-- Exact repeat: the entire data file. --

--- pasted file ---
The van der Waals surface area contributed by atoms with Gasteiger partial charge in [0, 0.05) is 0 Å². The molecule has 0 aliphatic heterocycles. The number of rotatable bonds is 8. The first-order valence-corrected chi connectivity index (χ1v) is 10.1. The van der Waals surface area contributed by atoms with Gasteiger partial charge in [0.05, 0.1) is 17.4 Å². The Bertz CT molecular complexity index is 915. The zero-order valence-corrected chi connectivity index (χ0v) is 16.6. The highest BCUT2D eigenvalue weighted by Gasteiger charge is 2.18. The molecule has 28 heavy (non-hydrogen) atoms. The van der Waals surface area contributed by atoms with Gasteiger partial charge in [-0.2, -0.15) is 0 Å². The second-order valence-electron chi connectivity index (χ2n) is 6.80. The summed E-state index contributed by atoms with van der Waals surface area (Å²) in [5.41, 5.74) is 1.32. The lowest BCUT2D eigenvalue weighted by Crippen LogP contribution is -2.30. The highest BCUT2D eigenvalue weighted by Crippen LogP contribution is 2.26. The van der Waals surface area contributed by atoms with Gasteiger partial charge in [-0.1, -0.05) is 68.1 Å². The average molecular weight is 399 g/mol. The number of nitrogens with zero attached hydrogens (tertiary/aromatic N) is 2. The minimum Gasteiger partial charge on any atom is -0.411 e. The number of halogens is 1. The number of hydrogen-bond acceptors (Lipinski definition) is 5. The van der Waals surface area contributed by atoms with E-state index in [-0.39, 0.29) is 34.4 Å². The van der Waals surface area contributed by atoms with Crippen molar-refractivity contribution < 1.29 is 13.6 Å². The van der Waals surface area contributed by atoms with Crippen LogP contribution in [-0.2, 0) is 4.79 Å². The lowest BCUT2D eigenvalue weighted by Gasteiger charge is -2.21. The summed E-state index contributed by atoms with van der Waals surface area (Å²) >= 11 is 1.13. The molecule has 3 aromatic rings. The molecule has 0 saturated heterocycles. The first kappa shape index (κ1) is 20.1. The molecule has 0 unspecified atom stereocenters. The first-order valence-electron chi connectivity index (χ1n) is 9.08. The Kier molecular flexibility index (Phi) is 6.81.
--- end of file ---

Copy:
The van der Waals surface area contributed by atoms with Gasteiger partial charge in [0, 0.05) is 0 Å². The molecule has 0 aliphatic heterocycles. The number of rotatable bonds is 8. The first-order valence-corrected chi connectivity index (χ1v) is 10.1. The van der Waals surface area contributed by atoms with Gasteiger partial charge in [0.05, 0.1) is 17.4 Å². The Bertz CT molecular complexity index is 915. The zero-order valence-corrected chi connectivity index (χ0v) is 16.6. The highest BCUT2D eigenvalue weighted by Gasteiger charge is 2.18. The molecule has 28 heavy (non-hydrogen) atoms. The van der Waals surface area contributed by atoms with Gasteiger partial charge in [-0.2, -0.15) is 0 Å². The second-order valence-electron chi connectivity index (χ2n) is 6.80. The summed E-state index contributed by atoms with van der Waals surface area (Å²) in [5.41, 5.74) is 1.32. The lowest BCUT2D eigenvalue weighted by Crippen LogP contribution is -2.30. The highest BCUT2D eigenvalue weighted by Crippen LogP contribution is 2.26. The van der Waals surface area contributed by atoms with Gasteiger partial charge in [-0.1, -0.05) is 68.1 Å². The average molecular weight is 399 g/mol. The number of nitrogens with zero attached hydrogens (tertiary/aromatic N) is 2. The minimum Gasteiger partial charge on any atom is -0.411 e. The number of halogens is 1. The number of hydrogen-bond acceptors (Lipinski definition) is 5. The van der Waals surface area contributed by atoms with E-state index in [-0.39, 0.29) is 34.4 Å². The van der Waals surface area contributed by atoms with Crippen molar-refractivity contribution < 1.29 is 13.6 Å². The van der Waals surface area contributed by atoms with Crippen LogP contribution in [-0.2, 0) is 4.79 Å². The lowest BCUT2D eigenvalue weighted by Gasteiger charge is -2.21. The summed E-state index contributed by atoms with van der Waals surface area (Å²) >= 11 is 1.13. The molecule has 3 aromatic rings. The molecule has 0 saturated heterocycles. The first kappa shape index (κ1) is 20.1. The molecule has 0 unspecified atom stereocenters. The first-order valence-electron chi connectivity index (χ1n) is 9.08. The Kier molecular flexibility index (Phi) is 6.81.